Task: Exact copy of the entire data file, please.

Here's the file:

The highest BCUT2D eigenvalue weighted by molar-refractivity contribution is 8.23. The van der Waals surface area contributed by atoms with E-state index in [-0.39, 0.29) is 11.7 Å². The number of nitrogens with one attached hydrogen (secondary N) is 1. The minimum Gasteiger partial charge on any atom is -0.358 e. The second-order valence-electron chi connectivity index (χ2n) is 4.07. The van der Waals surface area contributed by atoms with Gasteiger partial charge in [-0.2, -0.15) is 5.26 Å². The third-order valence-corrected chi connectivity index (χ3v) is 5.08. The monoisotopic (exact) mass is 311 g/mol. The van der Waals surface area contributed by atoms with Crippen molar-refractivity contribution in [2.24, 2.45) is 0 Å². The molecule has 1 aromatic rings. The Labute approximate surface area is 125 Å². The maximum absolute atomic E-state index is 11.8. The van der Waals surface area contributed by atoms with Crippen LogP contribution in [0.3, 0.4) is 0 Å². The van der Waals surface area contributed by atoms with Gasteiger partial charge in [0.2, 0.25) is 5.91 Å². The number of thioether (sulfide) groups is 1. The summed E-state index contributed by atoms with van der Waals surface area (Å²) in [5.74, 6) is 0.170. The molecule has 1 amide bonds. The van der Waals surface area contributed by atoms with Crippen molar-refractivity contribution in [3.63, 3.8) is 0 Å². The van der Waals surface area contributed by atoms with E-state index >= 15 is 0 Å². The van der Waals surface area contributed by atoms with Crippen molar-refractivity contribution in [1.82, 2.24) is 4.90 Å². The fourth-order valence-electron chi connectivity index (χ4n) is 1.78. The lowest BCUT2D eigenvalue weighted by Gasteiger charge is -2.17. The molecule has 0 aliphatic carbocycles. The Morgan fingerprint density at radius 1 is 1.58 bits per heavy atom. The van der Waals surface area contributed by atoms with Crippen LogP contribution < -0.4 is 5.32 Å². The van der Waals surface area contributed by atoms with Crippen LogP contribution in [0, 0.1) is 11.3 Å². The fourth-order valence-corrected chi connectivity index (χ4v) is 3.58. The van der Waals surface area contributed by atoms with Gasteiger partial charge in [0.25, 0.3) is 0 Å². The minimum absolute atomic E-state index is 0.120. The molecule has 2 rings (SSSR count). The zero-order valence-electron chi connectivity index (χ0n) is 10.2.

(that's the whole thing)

The highest BCUT2D eigenvalue weighted by molar-refractivity contribution is 8.23. The van der Waals surface area contributed by atoms with E-state index in [-0.39, 0.29) is 11.7 Å². The number of nitrogens with one attached hydrogen (secondary N) is 1. The minimum Gasteiger partial charge on any atom is -0.358 e. The second-order valence-electron chi connectivity index (χ2n) is 4.07. The van der Waals surface area contributed by atoms with Gasteiger partial charge in [-0.2, -0.15) is 5.26 Å². The third-order valence-corrected chi connectivity index (χ3v) is 5.08. The monoisotopic (exact) mass is 311 g/mol. The van der Waals surface area contributed by atoms with Crippen molar-refractivity contribution in [2.24, 2.45) is 0 Å². The molecule has 1 aromatic rings. The Labute approximate surface area is 125 Å². The maximum absolute atomic E-state index is 11.8. The van der Waals surface area contributed by atoms with Crippen LogP contribution in [0.3, 0.4) is 0 Å². The van der Waals surface area contributed by atoms with Gasteiger partial charge in [0.2, 0.25) is 5.91 Å². The number of thioether (sulfide) groups is 1. The summed E-state index contributed by atoms with van der Waals surface area (Å²) in [5.74, 6) is 0.170. The molecule has 1 amide bonds. The van der Waals surface area contributed by atoms with Crippen molar-refractivity contribution in [3.63, 3.8) is 0 Å². The van der Waals surface area contributed by atoms with E-state index >= 15 is 0 Å². The van der Waals surface area contributed by atoms with Crippen molar-refractivity contribution in [1.82, 2.24) is 4.90 Å². The fourth-order valence-electron chi connectivity index (χ4n) is 1.78. The lowest BCUT2D eigenvalue weighted by Gasteiger charge is -2.17. The molecule has 0 aliphatic carbocycles. The Morgan fingerprint density at radius 1 is 1.58 bits per heavy atom. The van der Waals surface area contributed by atoms with Crippen LogP contribution < -0.4 is 5.32 Å². The van der Waals surface area contributed by atoms with Crippen LogP contribution in [0, 0.1) is 11.3 Å². The fourth-order valence-corrected chi connectivity index (χ4v) is 3.58. The van der Waals surface area contributed by atoms with Gasteiger partial charge in [0.25, 0.3) is 0 Å². The minimum absolute atomic E-state index is 0.120. The molecule has 2 rings (SSSR count). The zero-order valence-electron chi connectivity index (χ0n) is 10.2.